To study the regulation of cell pH by ambient pH, carbon dioxide tension (PCO2), and bicarbonate (HCO3), cell pH was measured in the isolated, in vitro microperfused rabbit proximal convoluted tubule using the fluorescent dye (2',7')-bis-(carboxyethyl)-(5,6)-carboxyfluorescein. For the same changes in external pH, changes in [HCO3] and PCO2 affected cell pH similarly ([HCO3]: pHi/pHe = 0.67, PCO2: pHi/pHe = 0.64, NS). Isohydric changes in extracellular [HCO3] and PCO2 did not change cell pH significantly. Changes in peritubular [HCO3] elicited larger changes in cell pH than changes in luminal [HCO3], which were enhanced by peritubular 4-acetamido-4'-isothiocyanostilbene-2,2'-disulfonate (SITS). The cell pH defense against acute increases and decreases in PCO2 was inhibited by sodium, but not by chloride removal. Peritubular SITS inhibited the cell pH defense against increases and decreases of PCO2, whereas luminal amiloride inhibited cell pH defense against increases in PCO2. Conclusions: (a) Steady-state cell pH changes in response to changes in extracellular [HCO3] and PCO2 are quantitatively similar for a given change in extracellular pH; (b) the rate of the basolateral Na/(HCO3)3 cotransporter is a more important determinant of cell pH than the rate of the apical membrane mechanism(s); (c) cell pH defense against acute changes in PCO2 depends on the basolateral Na/(HCO3)3 cotransporter (acid and alkaline loads) and the luminal Na/H antiporter (acid loads).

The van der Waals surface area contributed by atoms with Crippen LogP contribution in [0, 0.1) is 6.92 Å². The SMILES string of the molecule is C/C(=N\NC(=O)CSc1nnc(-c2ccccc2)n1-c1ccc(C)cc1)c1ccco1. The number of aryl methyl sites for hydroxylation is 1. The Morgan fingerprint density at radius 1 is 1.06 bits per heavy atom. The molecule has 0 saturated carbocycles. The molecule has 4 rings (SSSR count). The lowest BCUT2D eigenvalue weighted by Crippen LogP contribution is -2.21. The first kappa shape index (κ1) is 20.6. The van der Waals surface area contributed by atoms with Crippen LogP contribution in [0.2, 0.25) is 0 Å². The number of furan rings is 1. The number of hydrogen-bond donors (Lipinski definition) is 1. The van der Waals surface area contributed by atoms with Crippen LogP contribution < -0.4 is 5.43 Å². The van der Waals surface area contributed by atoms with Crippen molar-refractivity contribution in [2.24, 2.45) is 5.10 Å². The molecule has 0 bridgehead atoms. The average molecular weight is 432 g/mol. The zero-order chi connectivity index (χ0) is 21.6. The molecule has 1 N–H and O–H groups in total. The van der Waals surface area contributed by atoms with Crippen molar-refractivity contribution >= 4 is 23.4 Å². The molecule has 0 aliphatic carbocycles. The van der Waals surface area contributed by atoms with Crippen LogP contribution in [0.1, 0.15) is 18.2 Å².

R Krapf, C A Berry, R J Alpern, F C Rector Jr


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